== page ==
After Pope Francis released his July 16th motu proprio Traditionis custodes, which placed restrictions on the celebration of the Traditional Latin Mass, Bishop Thomas Paprocki of the Diocese of Springfield, Illinois, was one of the first American bishops to quickly respond. In a July 19th decree, Bishop Paprocki offered a dispensation allowing the Traditional Latin Mass to continue without restrictions at two parishes in his diocese, and subsequently another decree allowing it to continue at a third of the 129 parishes he oversees.
Bishop Paprocki, 68, was born and raised in Chicago, and was ordained a priest for the Archdiocese of Chicago in 1978. He was ordained an auxiliary bishop for the archdiocese in 2003, and became Bishop of Springfield in 2010. He is a canon lawyer and teaches canon law at Notre Dame Law School.
He recently spoke with CWR.
CWR: When you’ve visited the parishes in your diocese which offer the Traditional Latin Mass, what experiences have you had with their priests and lay people?
Bishop Paprocki: I first celebrated that Traditional Latin Mass in 2010 for the Latin Mass community of St. Rose of Lima Parish in Quincy, which is staffed by the priests of the Fraternity of St. Peter. I also did another time for St. Katharine Drexel Parish in Springfield, which encompasses two churches, one that offers the Ordinary form Mass in English and Spanish and another that offers the Extraordinary form. The priests who offer the Extraordinary form are from the Canons Regular of St. John Cantius. Both locations attract people who have an affinity for the Mass being celebrated in the Extraordinary form; they appreciate the Latin, and the sense of mysticism they experience. But in neither location did I experience people who had a sense of superiority over the rest of the Church or who reject the Second Vatican Council.
CWR: You indicated in your decree that you thought the Traditional Latin Masses contributed to the spiritual good of the diocese.
Bishop Paprocki: Yes. We have to remember that even in the Ordinary form, there is a diversity of liturgical styles. At one parish, you may find Mass accompanied by folk music, with guitars and drums and other contemporary instruments, and in another you might find an organ and choir singing traditional hymns. In our world today, people are mobile. If they don’t like what they find in one church, they can easily go to another.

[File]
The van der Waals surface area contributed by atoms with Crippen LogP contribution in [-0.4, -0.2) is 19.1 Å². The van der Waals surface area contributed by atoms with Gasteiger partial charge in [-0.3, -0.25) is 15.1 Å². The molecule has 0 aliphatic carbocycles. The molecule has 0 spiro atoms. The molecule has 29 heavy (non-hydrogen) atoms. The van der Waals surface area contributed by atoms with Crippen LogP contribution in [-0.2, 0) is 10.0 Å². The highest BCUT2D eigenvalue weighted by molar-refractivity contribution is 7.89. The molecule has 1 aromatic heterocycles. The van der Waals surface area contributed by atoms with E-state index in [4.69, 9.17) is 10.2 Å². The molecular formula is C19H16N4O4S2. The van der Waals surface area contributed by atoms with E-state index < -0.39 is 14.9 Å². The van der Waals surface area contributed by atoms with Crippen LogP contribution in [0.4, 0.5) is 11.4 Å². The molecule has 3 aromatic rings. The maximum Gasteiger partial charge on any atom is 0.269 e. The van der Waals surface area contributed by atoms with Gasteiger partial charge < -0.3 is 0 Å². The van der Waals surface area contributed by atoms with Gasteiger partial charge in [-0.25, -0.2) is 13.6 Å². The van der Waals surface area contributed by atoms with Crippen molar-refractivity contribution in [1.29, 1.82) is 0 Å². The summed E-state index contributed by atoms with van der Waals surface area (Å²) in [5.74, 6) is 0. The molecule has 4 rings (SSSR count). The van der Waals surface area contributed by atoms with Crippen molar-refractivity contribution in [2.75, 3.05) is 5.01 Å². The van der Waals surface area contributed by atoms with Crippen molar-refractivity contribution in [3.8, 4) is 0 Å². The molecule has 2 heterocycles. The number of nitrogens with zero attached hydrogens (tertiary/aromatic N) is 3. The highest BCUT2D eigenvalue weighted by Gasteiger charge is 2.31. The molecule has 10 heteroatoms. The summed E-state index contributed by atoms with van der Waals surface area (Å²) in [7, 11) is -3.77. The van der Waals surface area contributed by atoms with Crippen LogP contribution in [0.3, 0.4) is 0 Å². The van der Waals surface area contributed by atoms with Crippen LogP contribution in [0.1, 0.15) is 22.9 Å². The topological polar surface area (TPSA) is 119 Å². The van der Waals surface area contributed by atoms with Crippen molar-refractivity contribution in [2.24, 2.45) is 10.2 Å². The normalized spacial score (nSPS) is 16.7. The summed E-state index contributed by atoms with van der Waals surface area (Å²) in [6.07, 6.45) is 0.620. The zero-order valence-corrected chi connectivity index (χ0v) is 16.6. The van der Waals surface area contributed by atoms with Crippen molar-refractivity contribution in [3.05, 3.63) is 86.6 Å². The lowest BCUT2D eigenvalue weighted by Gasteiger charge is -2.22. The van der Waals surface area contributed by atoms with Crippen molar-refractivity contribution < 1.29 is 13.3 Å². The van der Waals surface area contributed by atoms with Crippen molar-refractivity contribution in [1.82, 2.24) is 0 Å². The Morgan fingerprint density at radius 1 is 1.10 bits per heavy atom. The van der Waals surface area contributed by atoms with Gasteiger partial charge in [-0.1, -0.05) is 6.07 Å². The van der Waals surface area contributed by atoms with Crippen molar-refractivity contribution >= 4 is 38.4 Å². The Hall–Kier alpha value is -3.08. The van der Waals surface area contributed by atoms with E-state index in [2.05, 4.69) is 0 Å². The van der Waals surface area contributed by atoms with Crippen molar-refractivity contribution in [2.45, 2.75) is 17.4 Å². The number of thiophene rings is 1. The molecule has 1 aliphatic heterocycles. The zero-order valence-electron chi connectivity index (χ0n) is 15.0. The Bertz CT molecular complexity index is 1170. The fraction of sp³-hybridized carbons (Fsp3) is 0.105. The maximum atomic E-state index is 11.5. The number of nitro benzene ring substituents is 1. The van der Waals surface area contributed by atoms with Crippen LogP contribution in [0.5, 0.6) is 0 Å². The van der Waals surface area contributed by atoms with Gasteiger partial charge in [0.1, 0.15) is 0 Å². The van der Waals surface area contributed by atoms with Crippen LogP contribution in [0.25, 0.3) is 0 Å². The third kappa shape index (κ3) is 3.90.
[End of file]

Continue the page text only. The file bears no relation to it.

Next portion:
The Extraordinary form is a different style. I’ve often wondered what attracts people to it. Is it that they like the Tridentine rite, or the accompanying features that go with it, such as incense, Gregorian chant and the architectural style? When I was in Chicago, I had the experience of going once a month to celebrate Ordinary form Mass in Latin at St. John Cantius Church which had many of the features of the Tridentine rite, including Latin, celebrating Mass ad orientem and the beautiful Gregorian chant.
CWR: You released your decree immediately after the release of Traditionis custodes. Was this motu proprio something you were expecting, or did it come as a surprise? And, why did you respond to it so quickly?
Bishop Paprocki: It did come as a surprise. I heard about it from one of the priests in my diocese who celebrates the Mass in the Extraordinary Form. He sent me an email, and asked how it would affect him. He included a link to the Vatican news service where the announcement of the motu proprio was made.
I thought the way the release of the motu proprio was handled was unfortunate. It was telling the diocesan bishops that it was their responsibility to handle the regulation of the Extraordinary form Mass. I would have appreciated some advance notice.
I received the news on a Friday, and I issued my decree the following Monday. For me, I thought I was actually delaying my response a few days, as you had bishops issuing statements about it on Saturday and Sunday. But it did give me the chance to think it over canonically for a few days. One reason I responded on Monday is that I was receiving inquiries, such as from the priest I mentioned, asking, “How does this affect me?”
There was particularly one provision in the motu proprio I needed to address, article 3, paragraph 2, which says the bishop “is to designate one or more locations where the faithful adherents of these groups may gather for the eucharist celebration (not however in the parochial churches and without the erection of new personal parishes)” (emphasis added).
In both situations I’ve mentioned, St. Rose and St. Katharine, the Extraordinary form Mass is being celebrated in parish churches. The priests there wanted to be obedient and asked what they were to do. One priest who emailed me on Friday indicated that he had an Extraordinary Mass scheduled the next morning.
Normally, when a new law is promulgated, there is a period of time of about a month in which people are informed of the law and can make adjustments. This motu proprio was effective immediately, and our priests had Extraordinary form Masses scheduled for the next day and Sunday. I told them to go ahead, and issued the decree on Monday issuing a dispensation so that they could continue offering the Mass in the future. Although we’re not familiar with it in American law, the law of the Church is based on European law which allows for such a dispensation in particular cases. This motu proprio immediately affected two of our parishes, then a third, for which I offered a separate decree. The decree is not a blatant disregard for the motu proprio, but a dispensation that allows us to continue what we’ve been doing.